Sarah Sanders calls on reporters for questions at a White House briefing. Photo: Pablo Martinez Monsivais / AP

Press Secretary Sarah Sanders said President Trump does not support the bipartisan Alexander-Murray health care deal in its current form. It's "a step in the right direction," but the president wants the bill to "go a little bit further" in reducing premiums and allowing flexibility, she said.

Sanders also addressed the controversy surrounding President Trump and calls to Gold Star families. Asked if Chief of Staff John Kelly knew Trump would raise his son's death in responding to the controversy, Sanders did not directly address whether Kelly knew, but said the retired general was "disgusted" that his son's death had become politicized.

  • On Trump's calls to gold star families: The president has made contact with all individuals presented to him by the White House Military Office, Sanders said.Trump's "proof" of the contents of his call to gold star widow Myesha Johnson, disputed by Rep. Wilson, is the fact that staffers including John Kelly were present in the room when he made the call. Kelly thought the call was "respectful."Rep. Wilson is "disgusting" for politicizing the call, Sanders said. (Note: Johnson has corroborated Wilson's account.)Sanders did not deny that Trump, at some point during the call to Johnson's family, said the soldier "knew what he signed up for."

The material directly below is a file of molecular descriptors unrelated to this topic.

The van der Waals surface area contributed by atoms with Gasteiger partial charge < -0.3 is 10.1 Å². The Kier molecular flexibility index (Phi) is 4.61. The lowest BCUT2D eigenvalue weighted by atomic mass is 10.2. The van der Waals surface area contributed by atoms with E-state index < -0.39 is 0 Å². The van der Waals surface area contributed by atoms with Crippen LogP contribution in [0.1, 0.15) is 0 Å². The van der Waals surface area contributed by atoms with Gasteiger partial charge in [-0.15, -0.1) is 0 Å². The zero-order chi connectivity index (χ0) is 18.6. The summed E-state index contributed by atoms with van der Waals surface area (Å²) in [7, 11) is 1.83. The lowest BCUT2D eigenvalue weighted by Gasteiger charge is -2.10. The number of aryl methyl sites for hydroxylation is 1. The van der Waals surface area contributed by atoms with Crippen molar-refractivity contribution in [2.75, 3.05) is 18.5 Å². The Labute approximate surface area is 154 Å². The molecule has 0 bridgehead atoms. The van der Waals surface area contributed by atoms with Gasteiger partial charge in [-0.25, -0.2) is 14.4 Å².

• On NAFTA negotiations: Nafta is not dead "yet," but Trump has said it's a "bad deal."
  • Gov. Ricardo Rossello of Puerto Rico will visit the White House tomorrow.
  • On the liberation of Raqqa: "It is clear that Isis's so called caliphate is crumbling across Iraq and Syria."
  • On Mnuchin's comment that it's difficult not to give tax cuts to the wealthy: "That's not the focus" of Trump's tax plan.
  • On banning bump stocks: The ATF is reviewing bump stocks. There is no policy decision yet.

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What Matters 2020

The missed opportunities for 2020 and beyond

Photo illustration: Sarah Grillo/Axios. Photos: Jason Armond (Los Angeles Times), Noam Galai, Jabin Botsford (The Washington Post), Alex Wong/Getty Images

As the 2020 presidential campaign draws to a close, President Trump and Joe Biden have focused little on some of the most sweeping trends that will outlive the fights of the moment.

Why it matters: Both have engaged on some issues, like climate change and China, on their own terms, and Biden has addressed themes like economic inequality that work to his advantage. But others have gone largely unmentioned — a missed opportunity to address big shifts that are changing the country.

Updated 4 hours ago - Politics & Policy

Coronavirus dashboard

Illustration: Aïda Amer/Axios

  1. Politics: Pence chief of staff Marc Short tests positive for coronavirus — COVID-19 looms over White House Halloween celebrations
  2. Health: Fauci says maybe we should mandate masks if people don't wear them — America was sick well before it ever got COVID-19
  3. World: Polish President Andrzej Duda tests positive for COVID-19.

Pence chief of staff Marc Short tests positive for coronavirus

Marc Short with Katie Miller, Vice President Pence's communications director, in March. Photo: Doug Mills/The New York Times via Reuters

Marc Short, Vice President Mike Pence’s chief of staff, tested positive for the coronavirus Saturday and is quarantining, according to a White House statement.

Why it matters: Short is Pence's closest aide, and was one of the most powerful forces on the White House coronavirus task force.